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- Sarah ten Siethoff is New Associate Director of SEC Investment Management Rulemaking Office
- Catherine Keating Appointed CEO of BNY Mellon Wealth Management
- Credit Suisse to Pay $47Mn to Resolve DOJ Asia Probe
- SEC Chair Clayton Goes 'Hat in Hand' Before Congress on 2019 Budget Request
- SEC's Opening Remarks to the Elder Justice Coordinating Council
- Massachusetts Jury Convicts CA Attorney of Securities Fraud
- Deutsche Bank Says 3 Senior Investment Bankers to Leave Firm
- World’s Biggest Hedge Fund Reportedly ‘Bearish On Financial Assets’
- SEC Fines Constant Contact, Popular Email Marketer, for Overstating Subscriber Numbers
- SocGen Agrees to Pay $1.3 Billion to End Libya, Libor Probes
- Cryptocurrency Exchange Bitfinex Briefly Halts Trading After Cyber Attack
- SEC Names Valerie Szczepanik Senior Advisor for Digital Assets and Innovation
- SEC Modernizes Delivery of Fund Reports, Seeks Public Feedback on Improving Fund Disclosure
- NYSE Says SEC Plan to Limit Exchange Rebates Would Hurt Investors
- Deutsche Bank faces another challenge with Fed stress test
- Former JPMorgan Broker Files racial discrimination suit against company
- $3.3Mn Winning Bid for Lunch with Warren Buffett
- Julie Erhardt is SEC's New Acting Chief Risk Officer
- Chyhe Becker is SEC's New Acting Chief Economist, Acting Director of Economic and Risk Analysis Division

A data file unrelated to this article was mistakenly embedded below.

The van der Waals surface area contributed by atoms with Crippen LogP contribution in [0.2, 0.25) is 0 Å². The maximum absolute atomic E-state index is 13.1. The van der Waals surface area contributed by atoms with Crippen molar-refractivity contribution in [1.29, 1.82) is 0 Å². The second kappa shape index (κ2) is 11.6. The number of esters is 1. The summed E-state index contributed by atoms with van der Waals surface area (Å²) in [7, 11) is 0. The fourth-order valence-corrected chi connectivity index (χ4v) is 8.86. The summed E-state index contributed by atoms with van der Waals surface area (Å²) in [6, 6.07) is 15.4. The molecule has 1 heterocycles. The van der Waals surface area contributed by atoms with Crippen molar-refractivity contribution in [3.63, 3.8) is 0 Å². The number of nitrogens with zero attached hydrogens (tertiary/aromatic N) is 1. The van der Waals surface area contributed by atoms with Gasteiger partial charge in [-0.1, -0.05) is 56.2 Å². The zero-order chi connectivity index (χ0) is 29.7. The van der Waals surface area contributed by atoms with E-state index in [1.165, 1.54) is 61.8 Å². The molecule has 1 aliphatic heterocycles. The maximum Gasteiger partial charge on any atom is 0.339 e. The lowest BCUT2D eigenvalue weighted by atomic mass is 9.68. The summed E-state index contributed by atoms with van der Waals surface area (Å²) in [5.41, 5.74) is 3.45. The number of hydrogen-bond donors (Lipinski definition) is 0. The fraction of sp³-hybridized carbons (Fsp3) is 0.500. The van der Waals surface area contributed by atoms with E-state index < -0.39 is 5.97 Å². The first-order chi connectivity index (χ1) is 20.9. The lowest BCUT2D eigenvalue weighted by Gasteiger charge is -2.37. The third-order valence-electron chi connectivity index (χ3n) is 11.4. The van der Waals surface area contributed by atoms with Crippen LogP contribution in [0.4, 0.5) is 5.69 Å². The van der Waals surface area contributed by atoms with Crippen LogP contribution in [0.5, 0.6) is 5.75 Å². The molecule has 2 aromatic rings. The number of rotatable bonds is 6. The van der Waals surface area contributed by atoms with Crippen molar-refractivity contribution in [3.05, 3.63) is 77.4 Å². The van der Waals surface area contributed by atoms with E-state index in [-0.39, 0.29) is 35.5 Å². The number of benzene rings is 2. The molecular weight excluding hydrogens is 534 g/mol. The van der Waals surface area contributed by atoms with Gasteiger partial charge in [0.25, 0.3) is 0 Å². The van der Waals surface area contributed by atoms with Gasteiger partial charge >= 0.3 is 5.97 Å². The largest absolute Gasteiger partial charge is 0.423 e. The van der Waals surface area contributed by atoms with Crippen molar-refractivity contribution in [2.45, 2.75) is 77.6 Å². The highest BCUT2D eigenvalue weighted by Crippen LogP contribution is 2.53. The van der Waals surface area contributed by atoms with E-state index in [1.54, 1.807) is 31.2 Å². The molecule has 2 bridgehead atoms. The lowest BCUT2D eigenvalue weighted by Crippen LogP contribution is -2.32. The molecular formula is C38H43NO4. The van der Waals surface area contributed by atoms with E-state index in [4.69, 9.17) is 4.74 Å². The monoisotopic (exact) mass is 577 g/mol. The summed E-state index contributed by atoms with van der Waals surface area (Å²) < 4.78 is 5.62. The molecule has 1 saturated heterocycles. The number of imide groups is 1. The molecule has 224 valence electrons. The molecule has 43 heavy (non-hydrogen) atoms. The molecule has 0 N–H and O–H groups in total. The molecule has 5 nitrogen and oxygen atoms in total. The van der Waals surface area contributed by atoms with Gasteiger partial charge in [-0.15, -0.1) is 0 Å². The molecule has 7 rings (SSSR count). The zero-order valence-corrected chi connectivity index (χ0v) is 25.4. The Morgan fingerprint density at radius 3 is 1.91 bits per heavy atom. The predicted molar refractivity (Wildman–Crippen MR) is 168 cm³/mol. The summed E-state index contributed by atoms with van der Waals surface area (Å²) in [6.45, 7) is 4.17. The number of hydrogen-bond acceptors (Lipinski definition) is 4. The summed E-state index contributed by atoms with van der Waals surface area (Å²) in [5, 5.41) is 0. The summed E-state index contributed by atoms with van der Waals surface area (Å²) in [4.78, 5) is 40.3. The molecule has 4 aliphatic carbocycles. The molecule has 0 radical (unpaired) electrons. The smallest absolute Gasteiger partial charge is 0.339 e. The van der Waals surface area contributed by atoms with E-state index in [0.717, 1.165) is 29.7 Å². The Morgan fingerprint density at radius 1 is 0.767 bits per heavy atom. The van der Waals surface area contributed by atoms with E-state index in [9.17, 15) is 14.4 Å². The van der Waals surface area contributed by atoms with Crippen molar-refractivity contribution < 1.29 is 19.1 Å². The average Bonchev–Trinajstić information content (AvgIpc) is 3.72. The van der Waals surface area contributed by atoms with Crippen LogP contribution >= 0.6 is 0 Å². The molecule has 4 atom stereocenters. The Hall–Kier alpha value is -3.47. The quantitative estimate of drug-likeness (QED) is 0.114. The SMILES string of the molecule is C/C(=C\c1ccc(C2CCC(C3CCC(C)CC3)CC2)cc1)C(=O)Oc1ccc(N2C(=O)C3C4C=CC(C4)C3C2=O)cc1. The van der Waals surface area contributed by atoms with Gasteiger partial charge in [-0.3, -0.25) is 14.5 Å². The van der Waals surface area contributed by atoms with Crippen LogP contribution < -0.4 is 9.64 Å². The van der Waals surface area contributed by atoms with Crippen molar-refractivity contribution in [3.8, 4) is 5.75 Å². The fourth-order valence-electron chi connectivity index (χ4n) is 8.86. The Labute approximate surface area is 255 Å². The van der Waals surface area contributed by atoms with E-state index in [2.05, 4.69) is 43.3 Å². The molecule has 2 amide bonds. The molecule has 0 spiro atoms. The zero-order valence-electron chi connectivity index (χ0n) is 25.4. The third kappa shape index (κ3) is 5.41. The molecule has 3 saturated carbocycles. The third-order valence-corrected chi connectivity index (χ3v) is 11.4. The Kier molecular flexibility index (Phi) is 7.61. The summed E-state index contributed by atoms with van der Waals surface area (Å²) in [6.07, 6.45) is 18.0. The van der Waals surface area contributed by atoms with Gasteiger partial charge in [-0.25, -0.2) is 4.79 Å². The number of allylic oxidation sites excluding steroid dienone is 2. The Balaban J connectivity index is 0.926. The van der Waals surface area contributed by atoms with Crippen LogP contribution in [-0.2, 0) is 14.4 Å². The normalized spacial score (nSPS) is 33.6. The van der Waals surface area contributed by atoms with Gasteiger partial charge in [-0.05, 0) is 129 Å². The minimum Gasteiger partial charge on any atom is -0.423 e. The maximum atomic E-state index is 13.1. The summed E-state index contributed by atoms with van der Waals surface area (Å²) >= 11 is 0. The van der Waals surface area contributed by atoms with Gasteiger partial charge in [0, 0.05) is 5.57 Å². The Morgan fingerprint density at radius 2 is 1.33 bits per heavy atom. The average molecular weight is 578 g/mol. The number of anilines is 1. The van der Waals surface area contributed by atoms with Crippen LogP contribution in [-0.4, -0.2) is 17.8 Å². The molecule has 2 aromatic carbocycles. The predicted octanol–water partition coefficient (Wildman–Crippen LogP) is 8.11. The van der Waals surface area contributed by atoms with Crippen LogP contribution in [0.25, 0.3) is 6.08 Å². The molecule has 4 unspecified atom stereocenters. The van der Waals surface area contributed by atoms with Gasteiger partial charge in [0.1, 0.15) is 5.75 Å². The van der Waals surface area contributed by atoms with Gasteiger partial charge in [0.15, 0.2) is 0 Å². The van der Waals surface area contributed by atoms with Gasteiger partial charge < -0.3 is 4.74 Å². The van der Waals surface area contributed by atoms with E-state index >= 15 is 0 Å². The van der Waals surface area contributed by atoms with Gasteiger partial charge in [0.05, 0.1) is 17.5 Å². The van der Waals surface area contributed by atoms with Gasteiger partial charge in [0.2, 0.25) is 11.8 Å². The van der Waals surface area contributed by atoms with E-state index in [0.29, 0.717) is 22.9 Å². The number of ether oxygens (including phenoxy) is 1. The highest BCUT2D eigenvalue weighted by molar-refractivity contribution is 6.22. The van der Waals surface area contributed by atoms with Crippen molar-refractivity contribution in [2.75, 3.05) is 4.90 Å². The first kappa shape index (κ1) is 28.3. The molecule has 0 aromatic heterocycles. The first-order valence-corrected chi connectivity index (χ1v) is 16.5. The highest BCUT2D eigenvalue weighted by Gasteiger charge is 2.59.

- Getting a Handle on Virtual Currencies - FINRA
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NEWSLETTERS & ALERTS
Wells Fargo Looks a Loser in New Era for Banking
[Photo: Eric Thayer for Bloomberg]
Friday’s earnings by 3 big banks showed mixed results. Profits rose significantly for JPMorgan Chase (24%) and Bank of America (43%), while Wells Fargo’s net profits declined 5.4% from a year earlier and came in below analyst expectations. The fallout from the bank’s account-sales fiasco continues to hurt, mainly through elevated costs.
The bigger picture is that Wells Fargo isn’t set up to benefit as much from the current environment. Its balance sheet is deliberately geared toward a low interest rate environment by holding more long-dated assets. As recently as May the bank said it continues to plan for a lower-for-longer rates environment.
Wells Fargo, a more retail-oriented bank than its peers, is also suffering from its relatively small trading operation. This wasn’t an issue during the years that bond and currency trading activity was weak. But volumes suddenly rebounded in the second half of last year, handing a big windfall to banks like JPMorgan.
The clearest indication that Wells Fargo’s edge is slipping is its return on equity, the ultimate gauge of value creation for shareholders. This fell to 10.9% in the fourth quarter, from 11.9% a year earlier. That compares with 11% for J.P. Morgan in the fourth quarter, the first time in years that Wells Fargo wasn’t the top returning big bank.
Despite that, Wells Fargo shares are trading at 1.57 times book value, compared with 1.36 for J.P. Morgan and 0.96 for Bank of America. Look for that premium to fall more in line with the other banks.